As told to Brandon Stosuy, 3207 words.
Tags: Writing, Poetry, Process, Multi-tasking, Beginnings, Inspiration.
Hanif Abdurraqib on the writer as archivist
While putting together They Can’t Kill Us Until They Kill Us,you were working as a columnist at MTV News and you’re a Poetry Editor at Muzzle Magazine. I’m curious about finding the time to put together a book when you’re working day jobs.
It was tough, to be fair. I think when the work is writing, or when your day job is also something that allows you to chase after language and think critically about language and the ways to extract stories and narrative from something as seemingly mundane as a pop song, it gets you to a place in your brain. My brain is always thinking of those things, but my brain was working overtime to think of those things because, thankfully, I didn’t have a break from it. Especially in the making of this book, which happened during a really difficult year politically and personally for me, it served as a gateway out and into something potentially better.
The book includes some old pieces with new material. How did you decide on the shape of the book with the new material you wrote? I’m thinking of the recurring bits on Marvin Gaye that give it an overall narrative.
I began with the Marvin Gaye thing and then built outward. The Marvin Gaye piece, that was initially one piece in the book, and then Eric Obenauf at Two Dollar Radio agreed with me that it seemed better broken up over the course of the book. Once we broke it up, it was kind of easy to place seeds.
I am also a poet. My first book was a book of poems, and I think I’m very obsessed with building a book that has some kind of arc to it. I think if a book is good, it’s good, right? You don’t need to have all of that, but I am really interested in building an arc within a book so that a reader can feel like they are perhaps in a film, or listening to a really good album that takes them through peaks and valleys. I wanted to end the book with hope, and then kind of make a mess of it in the middle.
You are a poet, but this new book of prose is what’s finding you a larger audience. What’s that like—when you’re poet, and it’s your prose that has a crossover moment?
It’s weird, right? It’s also weird because there are things in the book that are definitely poetry. One of the pieces in the book is literally a poem. Though, I think folks would imagine it as an essay because of its length. You know, it’s odd and it’s something that I was unprepared for because you have very little control over how your work resonates with folks. For a long time, especially when working on this book, I felt like I was just writing to a small group of people who maybe felt the way I did about music and looked at music the way I did and looked for things in music like I did. And so, to have it touch the unexpected places is a blessing, but it’s also pretty jarring. It makes me, perhaps, second guess what’s happening in the book. Maybe it’s cast too wide of a net and the emotional tether is being pulled from it. I don’t know if that’s true, but I think there’s a way to second guess the work when it gets this appreciated—though I am thankful for it, of course.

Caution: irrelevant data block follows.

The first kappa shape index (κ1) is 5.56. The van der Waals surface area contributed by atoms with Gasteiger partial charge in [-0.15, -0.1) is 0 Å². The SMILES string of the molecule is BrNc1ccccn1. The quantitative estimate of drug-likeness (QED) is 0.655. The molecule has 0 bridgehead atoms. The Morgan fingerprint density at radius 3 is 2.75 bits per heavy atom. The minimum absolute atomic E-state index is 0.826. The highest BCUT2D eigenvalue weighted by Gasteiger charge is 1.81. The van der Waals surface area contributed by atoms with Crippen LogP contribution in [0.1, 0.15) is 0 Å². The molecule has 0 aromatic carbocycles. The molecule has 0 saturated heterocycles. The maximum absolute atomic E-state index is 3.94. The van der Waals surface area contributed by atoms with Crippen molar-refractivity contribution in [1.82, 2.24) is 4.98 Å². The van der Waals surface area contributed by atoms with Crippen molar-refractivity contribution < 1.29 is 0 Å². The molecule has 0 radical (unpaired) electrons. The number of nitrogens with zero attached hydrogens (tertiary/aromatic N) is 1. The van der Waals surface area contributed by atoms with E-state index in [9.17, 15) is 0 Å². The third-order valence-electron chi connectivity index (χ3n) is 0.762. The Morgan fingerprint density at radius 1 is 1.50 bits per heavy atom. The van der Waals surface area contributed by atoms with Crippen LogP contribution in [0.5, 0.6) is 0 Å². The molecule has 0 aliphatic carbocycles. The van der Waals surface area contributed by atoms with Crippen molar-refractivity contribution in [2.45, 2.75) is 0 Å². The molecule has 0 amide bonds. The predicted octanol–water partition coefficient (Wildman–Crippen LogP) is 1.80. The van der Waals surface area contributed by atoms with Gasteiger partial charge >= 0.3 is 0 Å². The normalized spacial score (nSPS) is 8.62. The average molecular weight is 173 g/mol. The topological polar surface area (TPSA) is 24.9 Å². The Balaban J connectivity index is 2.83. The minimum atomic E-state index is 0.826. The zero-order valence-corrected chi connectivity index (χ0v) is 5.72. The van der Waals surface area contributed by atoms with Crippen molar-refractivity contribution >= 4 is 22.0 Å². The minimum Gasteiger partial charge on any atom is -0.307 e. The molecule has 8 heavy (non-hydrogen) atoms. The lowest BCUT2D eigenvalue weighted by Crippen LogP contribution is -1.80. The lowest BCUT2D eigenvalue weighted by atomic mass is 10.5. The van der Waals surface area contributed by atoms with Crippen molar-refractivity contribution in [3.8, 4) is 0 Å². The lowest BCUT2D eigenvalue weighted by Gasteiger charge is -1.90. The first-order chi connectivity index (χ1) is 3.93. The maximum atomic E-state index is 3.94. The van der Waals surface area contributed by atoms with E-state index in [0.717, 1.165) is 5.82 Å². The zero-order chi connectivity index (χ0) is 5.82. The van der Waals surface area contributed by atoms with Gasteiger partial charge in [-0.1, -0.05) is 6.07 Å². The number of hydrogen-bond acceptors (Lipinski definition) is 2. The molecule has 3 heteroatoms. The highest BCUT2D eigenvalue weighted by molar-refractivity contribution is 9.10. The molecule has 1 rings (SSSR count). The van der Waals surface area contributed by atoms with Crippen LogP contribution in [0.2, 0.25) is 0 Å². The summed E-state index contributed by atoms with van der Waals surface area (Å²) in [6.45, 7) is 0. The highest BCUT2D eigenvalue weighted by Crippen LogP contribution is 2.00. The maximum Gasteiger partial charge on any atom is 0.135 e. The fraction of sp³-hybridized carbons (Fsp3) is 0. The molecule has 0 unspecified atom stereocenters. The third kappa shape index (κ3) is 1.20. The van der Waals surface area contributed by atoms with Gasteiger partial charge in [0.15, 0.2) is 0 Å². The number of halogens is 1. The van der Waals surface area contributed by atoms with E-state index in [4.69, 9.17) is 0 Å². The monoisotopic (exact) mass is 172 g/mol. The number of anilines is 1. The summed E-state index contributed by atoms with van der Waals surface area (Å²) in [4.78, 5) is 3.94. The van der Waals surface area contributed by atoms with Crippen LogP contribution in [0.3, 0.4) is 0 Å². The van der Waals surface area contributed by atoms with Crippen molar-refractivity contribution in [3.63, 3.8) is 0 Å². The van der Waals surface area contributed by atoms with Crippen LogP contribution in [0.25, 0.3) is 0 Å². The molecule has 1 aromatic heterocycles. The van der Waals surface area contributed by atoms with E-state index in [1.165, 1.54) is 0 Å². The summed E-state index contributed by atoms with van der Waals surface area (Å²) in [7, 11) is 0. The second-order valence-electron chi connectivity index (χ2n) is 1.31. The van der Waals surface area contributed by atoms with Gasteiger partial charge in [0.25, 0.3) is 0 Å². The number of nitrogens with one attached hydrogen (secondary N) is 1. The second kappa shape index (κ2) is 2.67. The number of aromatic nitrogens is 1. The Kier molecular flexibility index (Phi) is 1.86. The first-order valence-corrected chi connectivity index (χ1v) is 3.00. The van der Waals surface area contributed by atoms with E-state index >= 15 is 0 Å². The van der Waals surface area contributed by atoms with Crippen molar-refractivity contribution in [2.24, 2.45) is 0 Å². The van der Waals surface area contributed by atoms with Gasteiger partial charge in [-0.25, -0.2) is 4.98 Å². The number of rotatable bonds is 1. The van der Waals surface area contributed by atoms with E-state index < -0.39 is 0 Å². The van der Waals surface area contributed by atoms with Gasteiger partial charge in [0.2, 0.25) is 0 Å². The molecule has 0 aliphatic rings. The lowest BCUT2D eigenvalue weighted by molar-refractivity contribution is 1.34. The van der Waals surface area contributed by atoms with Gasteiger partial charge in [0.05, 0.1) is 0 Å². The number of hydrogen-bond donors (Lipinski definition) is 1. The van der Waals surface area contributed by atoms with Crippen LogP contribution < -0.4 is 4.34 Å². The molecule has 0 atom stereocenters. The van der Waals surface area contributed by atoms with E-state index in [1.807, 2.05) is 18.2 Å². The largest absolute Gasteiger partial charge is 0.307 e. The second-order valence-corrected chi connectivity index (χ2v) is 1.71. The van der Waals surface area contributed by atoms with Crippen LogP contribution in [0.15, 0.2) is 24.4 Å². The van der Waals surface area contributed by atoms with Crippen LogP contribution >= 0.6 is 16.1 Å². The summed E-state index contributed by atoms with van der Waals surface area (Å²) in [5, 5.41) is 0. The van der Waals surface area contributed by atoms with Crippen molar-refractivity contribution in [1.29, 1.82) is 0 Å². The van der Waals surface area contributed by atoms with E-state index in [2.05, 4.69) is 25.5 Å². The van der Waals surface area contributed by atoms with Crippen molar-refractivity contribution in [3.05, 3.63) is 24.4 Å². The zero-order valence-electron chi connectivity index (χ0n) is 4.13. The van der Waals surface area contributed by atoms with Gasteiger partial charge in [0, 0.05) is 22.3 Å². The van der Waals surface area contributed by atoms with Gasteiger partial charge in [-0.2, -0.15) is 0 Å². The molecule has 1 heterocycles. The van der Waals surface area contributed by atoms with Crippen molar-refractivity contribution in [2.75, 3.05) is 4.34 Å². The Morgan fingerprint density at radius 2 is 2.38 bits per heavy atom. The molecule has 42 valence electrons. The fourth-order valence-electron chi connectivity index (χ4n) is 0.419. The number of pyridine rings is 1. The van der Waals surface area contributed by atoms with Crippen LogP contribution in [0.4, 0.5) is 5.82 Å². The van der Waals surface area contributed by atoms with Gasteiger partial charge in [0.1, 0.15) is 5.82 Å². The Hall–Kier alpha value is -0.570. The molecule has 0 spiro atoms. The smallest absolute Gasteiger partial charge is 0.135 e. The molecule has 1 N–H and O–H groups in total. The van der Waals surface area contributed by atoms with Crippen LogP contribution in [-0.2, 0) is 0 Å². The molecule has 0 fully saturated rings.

Do you think of the next project in a different way? Your audience has grown from the course of publishing the book to having the book come out, and now there’s gonna be more people focusing on what you do next.
Thankfully, I don’t feel any pressure beyond the pressure that already exists for me. I’m working on A Tribe Called Quest book right now and I’m also working on my next poetry manuscript. I’m approaching those the same way I’ve always approached my work and not necessarily thinking about a world in which I have to live up to this thing that happened before. If anything, I want to do a different thing. I want to do the difficult, riskier thing. I always think about Fleetwood Mac and how they could have just made Rumors from 1977 ‘til whenever, but they made the decision to make an album like Tusk, which was weird and antagonizing in a way and pushed people to hear them differently. That’s kind of what I’m thinking about. Now that I have people’s attention, how can I push them to read differently? To look at language differently? To invest in a language that they might not have before? Now that I have people here with my prose, how can I trick them into reading some poems?